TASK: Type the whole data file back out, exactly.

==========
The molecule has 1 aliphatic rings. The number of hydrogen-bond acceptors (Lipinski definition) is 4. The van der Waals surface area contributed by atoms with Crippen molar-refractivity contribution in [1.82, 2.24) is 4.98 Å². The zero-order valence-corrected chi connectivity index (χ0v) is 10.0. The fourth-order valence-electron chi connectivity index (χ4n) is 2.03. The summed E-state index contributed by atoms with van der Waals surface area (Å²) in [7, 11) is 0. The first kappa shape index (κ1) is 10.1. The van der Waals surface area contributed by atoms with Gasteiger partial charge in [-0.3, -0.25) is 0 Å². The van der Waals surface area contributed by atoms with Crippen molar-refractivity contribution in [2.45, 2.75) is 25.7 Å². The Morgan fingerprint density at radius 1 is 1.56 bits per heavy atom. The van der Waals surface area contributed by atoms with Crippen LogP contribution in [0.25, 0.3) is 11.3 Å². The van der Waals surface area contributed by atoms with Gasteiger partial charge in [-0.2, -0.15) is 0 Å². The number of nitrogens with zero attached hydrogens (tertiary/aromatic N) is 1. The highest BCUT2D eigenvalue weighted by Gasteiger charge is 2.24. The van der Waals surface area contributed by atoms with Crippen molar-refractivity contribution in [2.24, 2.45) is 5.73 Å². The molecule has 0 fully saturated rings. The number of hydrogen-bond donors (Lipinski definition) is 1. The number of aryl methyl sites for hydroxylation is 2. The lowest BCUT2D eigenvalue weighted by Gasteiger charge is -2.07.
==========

The molecule has 1 aliphatic rings. The number of hydrogen-bond acceptors (Lipinski definition) is 4. The van der Waals surface area contributed by atoms with Crippen molar-refractivity contribution in [1.82, 2.24) is 4.98 Å². The zero-order valence-corrected chi connectivity index (χ0v) is 10.0. The fourth-order valence-electron chi connectivity index (χ4n) is 2.03. The summed E-state index contributed by atoms with van der Waals surface area (Å²) in [7, 11) is 0. The first kappa shape index (κ1) is 10.1. The van der Waals surface area contributed by atoms with Gasteiger partial charge in [-0.3, -0.25) is 0 Å². The van der Waals surface area contributed by atoms with Crippen molar-refractivity contribution in [2.45, 2.75) is 25.7 Å². The Morgan fingerprint density at radius 1 is 1.56 bits per heavy atom. The van der Waals surface area contributed by atoms with Crippen LogP contribution in [0.25, 0.3) is 11.3 Å². The van der Waals surface area contributed by atoms with Gasteiger partial charge in [-0.2, -0.15) is 0 Å². The number of nitrogens with zero attached hydrogens (tertiary/aromatic N) is 1. The highest BCUT2D eigenvalue weighted by Gasteiger charge is 2.24. The van der Waals surface area contributed by atoms with Crippen molar-refractivity contribution in [2.24, 2.45) is 5.73 Å². The molecule has 0 fully saturated rings. The number of hydrogen-bond donors (Lipinski definition) is 1. The number of aryl methyl sites for hydroxylation is 2. The lowest BCUT2D eigenvalue weighted by Gasteiger charge is -2.07.